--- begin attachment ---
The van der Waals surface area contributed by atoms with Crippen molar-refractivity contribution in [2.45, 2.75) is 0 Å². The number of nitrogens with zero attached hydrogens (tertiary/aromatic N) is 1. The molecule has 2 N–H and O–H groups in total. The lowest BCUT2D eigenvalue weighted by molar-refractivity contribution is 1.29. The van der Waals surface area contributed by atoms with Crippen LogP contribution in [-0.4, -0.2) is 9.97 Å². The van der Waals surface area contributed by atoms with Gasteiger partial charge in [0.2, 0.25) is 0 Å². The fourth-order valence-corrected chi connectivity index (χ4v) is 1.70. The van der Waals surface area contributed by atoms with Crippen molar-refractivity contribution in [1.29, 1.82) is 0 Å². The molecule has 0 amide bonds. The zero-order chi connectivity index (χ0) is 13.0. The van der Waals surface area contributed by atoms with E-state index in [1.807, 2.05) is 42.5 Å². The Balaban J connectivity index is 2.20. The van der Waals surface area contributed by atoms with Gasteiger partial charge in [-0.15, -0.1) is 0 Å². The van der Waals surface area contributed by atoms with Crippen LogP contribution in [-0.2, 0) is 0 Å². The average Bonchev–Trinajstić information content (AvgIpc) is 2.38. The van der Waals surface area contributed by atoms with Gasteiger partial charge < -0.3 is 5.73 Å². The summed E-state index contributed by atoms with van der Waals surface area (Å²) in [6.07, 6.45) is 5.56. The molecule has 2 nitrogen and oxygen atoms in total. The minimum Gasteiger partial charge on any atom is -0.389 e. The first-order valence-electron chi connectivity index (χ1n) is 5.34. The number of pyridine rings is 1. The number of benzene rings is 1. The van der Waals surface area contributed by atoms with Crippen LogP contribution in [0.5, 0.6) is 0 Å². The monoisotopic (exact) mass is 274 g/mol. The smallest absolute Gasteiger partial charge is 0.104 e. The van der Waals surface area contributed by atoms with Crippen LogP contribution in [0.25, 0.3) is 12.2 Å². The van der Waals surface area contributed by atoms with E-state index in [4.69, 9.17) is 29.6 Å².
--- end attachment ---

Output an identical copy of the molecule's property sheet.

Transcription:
The van der Waals surface area contributed by atoms with Crippen molar-refractivity contribution in [2.45, 2.75) is 0 Å². The number of nitrogens with zero attached hydrogens (tertiary/aromatic N) is 1. The molecule has 2 N–H and O–H groups in total. The lowest BCUT2D eigenvalue weighted by molar-refractivity contribution is 1.29. The van der Waals surface area contributed by atoms with Crippen LogP contribution in [-0.4, -0.2) is 9.97 Å². The van der Waals surface area contributed by atoms with Gasteiger partial charge in [0.2, 0.25) is 0 Å². The fourth-order valence-corrected chi connectivity index (χ4v) is 1.70. The van der Waals surface area contributed by atoms with Crippen molar-refractivity contribution in [1.29, 1.82) is 0 Å². The molecule has 0 amide bonds. The zero-order chi connectivity index (χ0) is 13.0. The van der Waals surface area contributed by atoms with E-state index in [1.807, 2.05) is 42.5 Å². The Balaban J connectivity index is 2.20. The van der Waals surface area contributed by atoms with Gasteiger partial charge in [-0.15, -0.1) is 0 Å². The van der Waals surface area contributed by atoms with Crippen LogP contribution in [-0.2, 0) is 0 Å². The average Bonchev–Trinajstić information content (AvgIpc) is 2.38. The van der Waals surface area contributed by atoms with Gasteiger partial charge < -0.3 is 5.73 Å². The summed E-state index contributed by atoms with van der Waals surface area (Å²) in [6.07, 6.45) is 5.56. The molecule has 2 nitrogen and oxygen atoms in total. The minimum Gasteiger partial charge on any atom is -0.389 e. The first-order valence-electron chi connectivity index (χ1n) is 5.34. The number of pyridine rings is 1. The number of benzene rings is 1. The van der Waals surface area contributed by atoms with Crippen LogP contribution in [0.5, 0.6) is 0 Å². The monoisotopic (exact) mass is 274 g/mol. The smallest absolute Gasteiger partial charge is 0.104 e. The van der Waals surface area contributed by atoms with Crippen LogP contribution in [0.25, 0.3) is 12.2 Å². The van der Waals surface area contributed by atoms with E-state index in [4.69, 9.17) is 29.6 Å².